Editorial: The Republic may be mess in El Dorado County, but it’s worth the effort
Think about the government shutdown last October, when the hostilities between Democrats and Republicans caused all “nonessential” federal services to close for two weeks. The shutdown furloughed millions of employees, from meat inspectors to policy analysts, and locked the public out of federal facilities and national parks.
The overall cost to the U.S. economy, the White House estimates, was as high as $6 billion.
A working democracy often is messy – and costly to maintain.
An expensive mess is an apt description of El Dorado County government at the moment. Elected officials aren’t just not getting along; they are enemy combatants trying to throw each other out of office or, in at least one case, into jail.
The latest salvo came when grand jurors looked closely at how county government was running and didn’t like what they saw. Not at all.
The El Dorado County grand jury interviewed current and past elected officials and department heads, considered complaints from citizens and perused the county charter, among other things. The stories they heard were a litany of how elected officials misbehaved – interfering with the day-to-day operations of the county, subverting others’ authority and generally making county government a miserable place to work.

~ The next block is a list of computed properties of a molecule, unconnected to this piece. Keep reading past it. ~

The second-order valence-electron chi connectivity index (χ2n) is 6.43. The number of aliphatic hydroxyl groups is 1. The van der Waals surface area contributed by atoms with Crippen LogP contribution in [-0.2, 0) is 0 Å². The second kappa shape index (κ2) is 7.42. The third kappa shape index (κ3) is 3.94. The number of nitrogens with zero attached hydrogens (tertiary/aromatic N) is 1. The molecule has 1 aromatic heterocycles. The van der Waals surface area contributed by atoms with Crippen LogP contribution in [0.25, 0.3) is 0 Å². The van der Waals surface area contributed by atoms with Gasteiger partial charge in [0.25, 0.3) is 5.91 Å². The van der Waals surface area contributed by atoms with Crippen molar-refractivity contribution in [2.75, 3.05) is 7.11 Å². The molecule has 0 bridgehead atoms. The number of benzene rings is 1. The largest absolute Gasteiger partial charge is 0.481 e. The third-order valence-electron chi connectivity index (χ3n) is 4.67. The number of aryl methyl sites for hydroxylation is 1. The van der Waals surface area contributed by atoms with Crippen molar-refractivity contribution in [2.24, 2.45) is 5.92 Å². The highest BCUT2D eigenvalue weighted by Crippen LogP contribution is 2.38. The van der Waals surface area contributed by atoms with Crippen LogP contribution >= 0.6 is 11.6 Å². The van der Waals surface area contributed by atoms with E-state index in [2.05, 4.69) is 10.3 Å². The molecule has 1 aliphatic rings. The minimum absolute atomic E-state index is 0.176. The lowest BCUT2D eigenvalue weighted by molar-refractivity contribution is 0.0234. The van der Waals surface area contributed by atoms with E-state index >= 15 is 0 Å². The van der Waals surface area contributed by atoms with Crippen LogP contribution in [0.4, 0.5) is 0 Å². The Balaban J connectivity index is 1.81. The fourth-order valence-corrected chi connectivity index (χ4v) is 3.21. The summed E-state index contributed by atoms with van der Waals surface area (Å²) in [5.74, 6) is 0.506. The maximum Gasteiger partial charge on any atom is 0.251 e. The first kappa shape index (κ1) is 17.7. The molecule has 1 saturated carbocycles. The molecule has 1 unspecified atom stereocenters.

In a June report, dramatically titled “ The El Dorado County Charter: A Prescription for Dysfunction,” the grand jury specifically called out one elected official – Auditor-Controller Joe Harn – for being “defamatory, disrespectful and disparaging.” It also dinged the members of the Board of Supervisors for micromanaging and getting in the way of the woman the board hired to run county government.
Fair criticism, but then the grand jury report concluded with a surprise ending: a recommendation that the county reduce the number of elected officials by four. Specifically, the four elected positions that are not required by state law, including and especially the one held by Harn.
Well, that is one way to curb the bitter infighting in county government. Another would be a direct hit from a meteor on Placerville, the county seat. We don’t favor either option.
It seems clear from the report that the biggest beef is with Harn, as it doesn’t name the other three people who hold the jobs in question: Recorder-Clerk William E. Schultz who was elected in 1994; Treasurer-Tax Collector C.L. Raffety, a CPA who has been in this position for nearly 30 years; and Surveyor Rich Briner, who is two years into his first term. They see this as a power grab. We see it more as an act of exasperation, but it’s still unwelcome...